“It would be irresponsible of me to not say something or not respond visually.”
“I don’t want to be super judgmental of colleagues in the field of design. But at the same time, I’m just one person that doesn’t have a large platform. I exist in a public sphere. I make work, and I put it out there. But I feel like there are a lot of companies that have very large and visible platforms, and they are all remarkably silent when it comes to something like condemning white supremacy or the murder of a 13-year-old child.”
“If you’re going to be a responsible or morally accountable citizen that specializes in visual culture and messaging, for you to remain silent in the public sphere, that’s unfortunate.”
Jonathan is also non-binary, and some of their personal studies focus on gender theory, feminism, and gender equality. Jonathan’s poster campaign “Choose,” for instance, explores and revels in one’s autonomy when it comes to determining their own identity, while “Gender Trouble” utilizes quotes from a Judith Butler book of the same name, blending the analog and the digital by layering 35mm photos and creating something ambiguous.
Writer and activist Rebecca Solnit also looms large in Sangster’s mind, and her book The Mother of All Questions inspired a downright dizzying piece using screenprints, wheat paste, and spraypaint on reclaimed wooden panels intended to challenge the viewer’s own binary thoughts. Created for Typeforce in Chicago, Jonathan landed on the Solnit quote “naming is a crucial part of transformation” in one of their journals. By manipulating and layering the text, the work hits on the significance of naming and confronts our assumption of how we view and perceive things.
“One of the weirdest things for me, looking at the field of design, is how intentionally so many things are gendered,” Jonathan says. “In terms of design and visual rhetoric, we’re the ones responsible for crafting and creating work that other people form opinions and thoughts around. That’s not something that I think should be taken lightly. That’s the thing that gives us the ability to reach inside somebody’s head and shift a thought from one thing to another.”
“Even in the handling and portrayal of gender roles or gender norms, this is something that isn’t handled very well in contemporary society,” they add. “It’s another one of those things that the design context is, if you bring it up, you’ll get a shrug, and someone will tell you that this is the way we’ve always done it. That’s not true; it’s that no one is requiring you to think about it intentionally, so you’re just not doing that.”
“We are digital gremlins and cyber sailors. We’re kittens with big eyes, and puppies with a keen sense of smell. We’re scumbags and bandits. We’re idealists and realists. We’re a sleight of hand and a binding spell. We’re tailors, crafters, cobblers, and fighters. We fall asleep queer and cuddly. We wake up and choose violence.”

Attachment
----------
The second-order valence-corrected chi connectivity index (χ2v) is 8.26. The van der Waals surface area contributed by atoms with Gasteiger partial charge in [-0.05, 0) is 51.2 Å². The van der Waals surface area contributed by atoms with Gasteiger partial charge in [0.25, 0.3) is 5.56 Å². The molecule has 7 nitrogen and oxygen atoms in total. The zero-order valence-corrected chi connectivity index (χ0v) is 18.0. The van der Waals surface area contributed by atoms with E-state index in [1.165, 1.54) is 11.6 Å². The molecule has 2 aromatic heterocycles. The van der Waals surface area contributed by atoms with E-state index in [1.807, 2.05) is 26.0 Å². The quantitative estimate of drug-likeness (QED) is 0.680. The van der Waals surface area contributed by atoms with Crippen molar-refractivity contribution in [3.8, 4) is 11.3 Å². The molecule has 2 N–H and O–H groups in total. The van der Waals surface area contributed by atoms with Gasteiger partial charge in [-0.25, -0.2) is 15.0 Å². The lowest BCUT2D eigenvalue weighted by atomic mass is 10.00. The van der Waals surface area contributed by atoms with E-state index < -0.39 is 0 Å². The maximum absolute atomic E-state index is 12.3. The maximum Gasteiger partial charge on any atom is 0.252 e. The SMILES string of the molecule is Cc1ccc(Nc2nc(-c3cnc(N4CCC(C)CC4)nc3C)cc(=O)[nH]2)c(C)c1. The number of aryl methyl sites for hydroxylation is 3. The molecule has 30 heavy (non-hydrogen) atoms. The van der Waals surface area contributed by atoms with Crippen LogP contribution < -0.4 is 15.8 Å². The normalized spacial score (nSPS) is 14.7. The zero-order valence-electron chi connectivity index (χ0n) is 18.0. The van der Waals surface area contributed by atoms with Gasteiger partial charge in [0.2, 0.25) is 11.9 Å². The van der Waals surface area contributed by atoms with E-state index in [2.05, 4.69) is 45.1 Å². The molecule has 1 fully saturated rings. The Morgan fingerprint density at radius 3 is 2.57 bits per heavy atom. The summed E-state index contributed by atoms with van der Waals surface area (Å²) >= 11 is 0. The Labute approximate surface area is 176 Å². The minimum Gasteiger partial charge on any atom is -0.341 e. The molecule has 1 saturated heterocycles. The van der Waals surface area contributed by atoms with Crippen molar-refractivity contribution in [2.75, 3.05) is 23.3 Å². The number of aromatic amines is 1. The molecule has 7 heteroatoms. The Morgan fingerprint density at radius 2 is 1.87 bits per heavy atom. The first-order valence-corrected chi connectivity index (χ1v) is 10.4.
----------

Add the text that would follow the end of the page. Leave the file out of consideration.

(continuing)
That’s Mx.Studio’s design ethos, in a nutshell, the one you’re greeted by when you visit their newly launched site. Jonathan co-founded the studio with their partner KT Duffy, as the two had already collaborated on projects together for about a year. Using the formal title and honorific Mx. for the studio’s name as both designers identify as non-binary also serves as a mission statement. Not to mention that it’s a pretty cool name and because, typographically, they could make “Mx.” look damn good.
“One of the reasons we wanted to do this is because we weren’t finding a lot of places out in the world where we could work on projects that fit how we want to operate in the design world,” says Jonathan. “I always joke that my goal in design is to make really dope work with really dope people. And I’ve been able to do that. But KT and I also have this drive to do no harm. That is something we’re passionate about.’
According to Jonathan, their approach to the work also complements each other—Jonathan handles type visual experimentation while KT is a creative technologist. KT is “all about the squiggles and colors and shapes,” whereas Jonathan is very black and white and contrast-driven. Recently, they worked with Acre and Data Made on the Chicago Arts Census branding and identity. Currently, they’re doing a project for the community-driven Chicago Park District, developing their cultural mapping project that brings artists together.
“We want to focus on our values and our ethics and our morals,” they add. “We don’t like the idea of doing something just because, and we don’t like the idea of doing something just because it’s going to be more financially lucrative. Our alignment of vision, drive, and ambition is in line with what we want to do to contribute to culture. That’s really where Mx.Studio came from.”
Still, Jonathan has no plans to abandon teaching any time soon and is inspired to challenge the foundations of graphic design history, bringing in a more contemporary vantage point for their students.
“Teaching type, I think that we’re at this point in the canon where we don’t just have to highlight and focus on these design legends that are old, dead white men,” they say. “We’re in the 21st century. For me, it’s a problem if you can’t engage in contemporary design with what’s getting made or what’s happening now. Why am I falling back on Helvetica and Garamond? There are so many things that exist or are constantly getting made that are really cool, really functional, and really dynamic. For me, that’s a huge part of the research.”
Jonathan scoffs at the idea of teaching graphic design the same way it was taught to them two decades ago. “There are so many more things that have happened, so many more things that we have easy access to in terms of the body of knowledge that creates graphic design history,” they say. “If we’re not keeping up with new discoveries and helping students inform their work through that, then we’re doing something terribly wrong.
“I like to help. I try to. I try to engage with contemporary society and engage with people, ask questions, and contribute to a body of knowledge. That’s why I teach, and that’s also why I make my work.”
Recently, Jonathan talked to a friend that also started teaching, and they both reached the same conclusion—that it’s actually kind of awesome? “Like, you get paid to make cool work, talk about cool work, and help other people make cool work,” they say.
“Yes, it is awesome.”